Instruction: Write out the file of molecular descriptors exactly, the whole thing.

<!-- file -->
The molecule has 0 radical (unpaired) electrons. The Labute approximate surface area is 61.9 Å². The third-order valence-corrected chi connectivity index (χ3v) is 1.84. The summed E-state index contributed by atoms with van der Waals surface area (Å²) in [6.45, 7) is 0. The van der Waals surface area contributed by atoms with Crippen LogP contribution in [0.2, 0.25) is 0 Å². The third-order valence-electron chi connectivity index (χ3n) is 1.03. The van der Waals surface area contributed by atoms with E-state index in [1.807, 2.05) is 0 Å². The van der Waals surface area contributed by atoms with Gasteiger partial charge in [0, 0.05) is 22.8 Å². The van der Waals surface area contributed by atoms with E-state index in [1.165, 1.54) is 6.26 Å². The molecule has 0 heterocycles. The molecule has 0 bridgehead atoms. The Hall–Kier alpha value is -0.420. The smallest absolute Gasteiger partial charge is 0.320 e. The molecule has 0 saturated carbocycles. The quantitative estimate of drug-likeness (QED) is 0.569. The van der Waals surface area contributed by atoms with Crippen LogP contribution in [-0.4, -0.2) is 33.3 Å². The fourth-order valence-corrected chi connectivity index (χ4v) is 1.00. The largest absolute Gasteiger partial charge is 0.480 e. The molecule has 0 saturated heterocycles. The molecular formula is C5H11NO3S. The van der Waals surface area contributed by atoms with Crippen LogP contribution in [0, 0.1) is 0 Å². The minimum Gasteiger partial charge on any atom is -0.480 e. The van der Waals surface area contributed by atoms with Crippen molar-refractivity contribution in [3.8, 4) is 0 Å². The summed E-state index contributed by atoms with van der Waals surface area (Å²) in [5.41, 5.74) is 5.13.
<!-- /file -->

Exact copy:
The molecule has 0 radical (unpaired) electrons. The Labute approximate surface area is 61.9 Å². The third-order valence-corrected chi connectivity index (χ3v) is 1.84. The summed E-state index contributed by atoms with van der Waals surface area (Å²) in [6.45, 7) is 0. The van der Waals surface area contributed by atoms with Crippen LogP contribution in [0.2, 0.25) is 0 Å². The third-order valence-electron chi connectivity index (χ3n) is 1.03. The van der Waals surface area contributed by atoms with E-state index in [1.807, 2.05) is 0 Å². The van der Waals surface area contributed by atoms with Gasteiger partial charge in [0, 0.05) is 22.8 Å². The van der Waals surface area contributed by atoms with E-state index in [1.165, 1.54) is 6.26 Å². The molecule has 0 heterocycles. The molecule has 0 bridgehead atoms. The Hall–Kier alpha value is -0.420. The smallest absolute Gasteiger partial charge is 0.320 e. The molecule has 0 saturated carbocycles. The quantitative estimate of drug-likeness (QED) is 0.569. The van der Waals surface area contributed by atoms with Crippen LogP contribution in [-0.4, -0.2) is 33.3 Å². The fourth-order valence-corrected chi connectivity index (χ4v) is 1.00. The largest absolute Gasteiger partial charge is 0.480 e. The molecule has 0 saturated heterocycles. The molecular formula is C5H11NO3S. The van der Waals surface area contributed by atoms with Crippen LogP contribution in [0, 0.1) is 0 Å². The minimum Gasteiger partial charge on any atom is -0.480 e. The van der Waals surface area contributed by atoms with Crippen molar-refractivity contribution in [3.8, 4) is 0 Å². The summed E-state index contributed by atoms with van der Waals surface area (Å²) in [5.41, 5.74) is 5.13.